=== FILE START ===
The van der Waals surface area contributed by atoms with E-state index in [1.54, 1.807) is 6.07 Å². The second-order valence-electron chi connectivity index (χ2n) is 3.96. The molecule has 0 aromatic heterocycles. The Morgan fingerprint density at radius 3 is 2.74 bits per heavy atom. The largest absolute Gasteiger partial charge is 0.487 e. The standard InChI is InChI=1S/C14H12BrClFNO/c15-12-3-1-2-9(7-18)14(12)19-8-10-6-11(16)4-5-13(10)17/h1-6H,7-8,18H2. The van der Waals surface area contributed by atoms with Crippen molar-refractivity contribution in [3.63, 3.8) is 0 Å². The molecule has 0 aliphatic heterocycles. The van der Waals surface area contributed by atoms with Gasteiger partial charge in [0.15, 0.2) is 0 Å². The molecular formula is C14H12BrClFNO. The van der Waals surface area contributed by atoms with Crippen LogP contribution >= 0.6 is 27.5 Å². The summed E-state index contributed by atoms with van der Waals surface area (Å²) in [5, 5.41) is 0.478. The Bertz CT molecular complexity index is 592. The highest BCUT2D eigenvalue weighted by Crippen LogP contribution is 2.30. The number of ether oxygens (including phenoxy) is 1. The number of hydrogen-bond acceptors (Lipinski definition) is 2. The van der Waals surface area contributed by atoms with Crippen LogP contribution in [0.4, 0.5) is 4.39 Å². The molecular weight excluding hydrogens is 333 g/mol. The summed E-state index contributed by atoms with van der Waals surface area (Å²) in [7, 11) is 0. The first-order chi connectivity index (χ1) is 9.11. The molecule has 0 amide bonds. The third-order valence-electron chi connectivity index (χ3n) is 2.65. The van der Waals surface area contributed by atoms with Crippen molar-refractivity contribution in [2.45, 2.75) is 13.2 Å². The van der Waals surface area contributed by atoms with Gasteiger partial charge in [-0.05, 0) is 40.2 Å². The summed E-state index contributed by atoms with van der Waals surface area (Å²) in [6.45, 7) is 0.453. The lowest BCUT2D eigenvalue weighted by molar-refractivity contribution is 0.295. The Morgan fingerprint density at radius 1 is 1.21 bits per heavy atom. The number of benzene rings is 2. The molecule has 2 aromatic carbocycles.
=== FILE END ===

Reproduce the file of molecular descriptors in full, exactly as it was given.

The van der Waals surface area contributed by atoms with E-state index in [1.54, 1.807) is 6.07 Å². The second-order valence-electron chi connectivity index (χ2n) is 3.96. The molecule has 0 aromatic heterocycles. The Morgan fingerprint density at radius 3 is 2.74 bits per heavy atom. The largest absolute Gasteiger partial charge is 0.487 e. The standard InChI is InChI=1S/C14H12BrClFNO/c15-12-3-1-2-9(7-18)14(12)19-8-10-6-11(16)4-5-13(10)17/h1-6H,7-8,18H2. The van der Waals surface area contributed by atoms with Crippen molar-refractivity contribution in [3.63, 3.8) is 0 Å². The molecule has 0 aliphatic heterocycles. The van der Waals surface area contributed by atoms with Gasteiger partial charge in [0.15, 0.2) is 0 Å². The molecular formula is C14H12BrClFNO. The van der Waals surface area contributed by atoms with Crippen LogP contribution >= 0.6 is 27.5 Å². The summed E-state index contributed by atoms with van der Waals surface area (Å²) in [5, 5.41) is 0.478. The Bertz CT molecular complexity index is 592. The highest BCUT2D eigenvalue weighted by Crippen LogP contribution is 2.30. The number of ether oxygens (including phenoxy) is 1. The number of hydrogen-bond acceptors (Lipinski definition) is 2. The van der Waals surface area contributed by atoms with Crippen LogP contribution in [0.4, 0.5) is 4.39 Å². The molecular weight excluding hydrogens is 333 g/mol. The summed E-state index contributed by atoms with van der Waals surface area (Å²) in [7, 11) is 0. The first-order chi connectivity index (χ1) is 9.11. The molecule has 0 amide bonds. The third-order valence-electron chi connectivity index (χ3n) is 2.65. The van der Waals surface area contributed by atoms with Crippen molar-refractivity contribution in [2.45, 2.75) is 13.2 Å². The van der Waals surface area contributed by atoms with Gasteiger partial charge in [-0.05, 0) is 40.2 Å². The summed E-state index contributed by atoms with van der Waals surface area (Å²) in [6.45, 7) is 0.453. The lowest BCUT2D eigenvalue weighted by molar-refractivity contribution is 0.295. The Morgan fingerprint density at radius 1 is 1.21 bits per heavy atom. The number of benzene rings is 2. The molecule has 2 aromatic carbocycles.